Sunday, February 06, 2011

Virtual Professors using Conversational Agent Software the Answer for the 3rd Dimension in Online Learning

"Developing that best-in-the-world online course — in which students would learn as much, or more, than in an ordinary classroom or a hybrid online class — requires significant investment. The Open Learning Initiative at Carnegie Mellon University, which has developed about 15 sophisticated online courses, mostly in the sciences, spent $500,000 to $1 million to write software for each. But neither Carnegie Mellon nor other institutions, which are invited to use its online courses, dares to use them without having a human instructor, too..."

"...But even when lectures are accompanied with syllabuses, handouts, sample problem sets and other aids that Academic Earth has for some of its courses, is the experience really complete? The Massachusetts Institute of Technology also shares the raw materials of courses in its OpenCourseWare program. For the benefit of autodidacts who aren’t M.I.T. students, it strives to publish materials online for every M.I.T. course. But students cannot interact and do not receive vital feedback about their own progress that an instructor or software provides."- Online Courses, Still Lacking That Third Dimension, Randall Stross, The New York Times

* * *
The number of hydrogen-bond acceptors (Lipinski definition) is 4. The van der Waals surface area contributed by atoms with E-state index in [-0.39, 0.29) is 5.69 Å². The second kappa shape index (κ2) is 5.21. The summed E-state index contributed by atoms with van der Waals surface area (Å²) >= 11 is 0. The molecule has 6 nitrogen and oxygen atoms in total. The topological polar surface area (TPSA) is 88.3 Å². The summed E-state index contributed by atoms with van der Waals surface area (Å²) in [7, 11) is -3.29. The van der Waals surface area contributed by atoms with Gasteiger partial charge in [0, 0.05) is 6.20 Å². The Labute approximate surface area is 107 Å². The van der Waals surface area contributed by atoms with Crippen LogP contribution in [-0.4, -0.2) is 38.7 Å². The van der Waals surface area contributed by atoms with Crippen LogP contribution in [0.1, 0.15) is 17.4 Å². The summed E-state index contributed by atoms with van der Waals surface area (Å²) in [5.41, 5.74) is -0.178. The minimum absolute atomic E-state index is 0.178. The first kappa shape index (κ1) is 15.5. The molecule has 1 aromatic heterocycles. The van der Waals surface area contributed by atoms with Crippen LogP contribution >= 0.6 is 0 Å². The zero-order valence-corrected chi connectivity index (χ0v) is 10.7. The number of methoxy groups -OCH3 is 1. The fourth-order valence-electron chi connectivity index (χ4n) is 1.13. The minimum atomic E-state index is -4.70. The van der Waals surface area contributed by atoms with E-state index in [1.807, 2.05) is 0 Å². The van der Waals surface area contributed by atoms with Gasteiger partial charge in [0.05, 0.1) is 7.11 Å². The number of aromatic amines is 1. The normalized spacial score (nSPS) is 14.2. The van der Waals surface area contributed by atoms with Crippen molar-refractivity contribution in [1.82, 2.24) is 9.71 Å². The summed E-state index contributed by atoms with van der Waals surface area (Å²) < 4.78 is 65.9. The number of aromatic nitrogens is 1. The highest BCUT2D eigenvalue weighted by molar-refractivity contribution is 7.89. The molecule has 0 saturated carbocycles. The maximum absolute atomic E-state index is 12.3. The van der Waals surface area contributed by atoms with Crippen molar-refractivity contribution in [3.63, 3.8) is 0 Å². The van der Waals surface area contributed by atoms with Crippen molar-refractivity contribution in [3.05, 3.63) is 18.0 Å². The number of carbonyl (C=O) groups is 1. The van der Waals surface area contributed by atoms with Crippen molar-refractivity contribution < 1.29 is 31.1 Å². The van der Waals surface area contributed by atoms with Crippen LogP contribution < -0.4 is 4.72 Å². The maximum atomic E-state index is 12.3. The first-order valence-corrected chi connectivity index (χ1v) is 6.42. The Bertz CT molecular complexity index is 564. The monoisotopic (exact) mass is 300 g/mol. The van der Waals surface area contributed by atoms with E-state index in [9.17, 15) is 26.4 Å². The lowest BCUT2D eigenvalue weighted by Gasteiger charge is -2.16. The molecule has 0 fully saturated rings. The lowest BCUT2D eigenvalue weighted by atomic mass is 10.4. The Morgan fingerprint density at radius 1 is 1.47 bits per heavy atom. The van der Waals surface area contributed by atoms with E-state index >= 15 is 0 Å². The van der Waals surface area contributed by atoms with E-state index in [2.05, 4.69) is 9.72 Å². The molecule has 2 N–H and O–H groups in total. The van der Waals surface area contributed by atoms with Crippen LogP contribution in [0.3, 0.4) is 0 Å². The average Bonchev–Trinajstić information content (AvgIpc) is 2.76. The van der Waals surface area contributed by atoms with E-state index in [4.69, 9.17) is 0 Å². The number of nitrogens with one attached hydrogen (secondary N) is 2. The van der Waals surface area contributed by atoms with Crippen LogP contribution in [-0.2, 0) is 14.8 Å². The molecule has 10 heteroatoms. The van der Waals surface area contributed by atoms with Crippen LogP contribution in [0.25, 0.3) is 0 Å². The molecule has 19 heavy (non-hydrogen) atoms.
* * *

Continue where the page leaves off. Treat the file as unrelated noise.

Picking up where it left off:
Way back in 1995, I became intrigued with developing conversational agents using software that was the descendant of "Eliza", software written at MIT by Joseph Weizenbaum between 1964 to 1966 to simulate a a Rogerian psychotherapist.  I wrote a script and adapted images of a bust of Julius Caesar to create an online "virtual" Julius Caesar that a web visitor could converse with and ask whatever they wanted to know about Caesar's life and times.

Bust of Gaius Julius Caesar in the National Ar...Image via Wikipedia
Bust of Gaius Julius Caesar in the National
Archaeological Museum of Naples.
I received e-mail from history teachers across the United States who actually started using my "virtual" Caesar in their classes and found it to be a dynamic learning tool that kept kids intrigued.

Then I tried to convince professors I worked with to consider letting me develop a "virtual" professor for each one to provide online office hours 24/7 for each of their courses. After all, professors, especially those that have taught the same class for years, obviously had a wealth of answers to course FAQs.  To make the agent more interesting, I explained to the professor that we needed to try to impart each professor's unique personality into the agent so conversing online with the agent would feel like talking with the real professor for the project to be a success.  For example, one professor enjoyed sea kayaking.  I told him that I would like him to talk about sea kayaking with me.  I also liked to include answers to questions about favorite books, movies, food, etc.

But, although I got a couple of professors intrigued, they were always too busy to spend the quality time that is needed to produce a truly convincing agent.  Maybe if institutions would consider paying instructors royalties for the use of their knowledge in the development of "virtual professors", more progress could be made in the production of such online learning environments.

 
Embodied Conversational Agents
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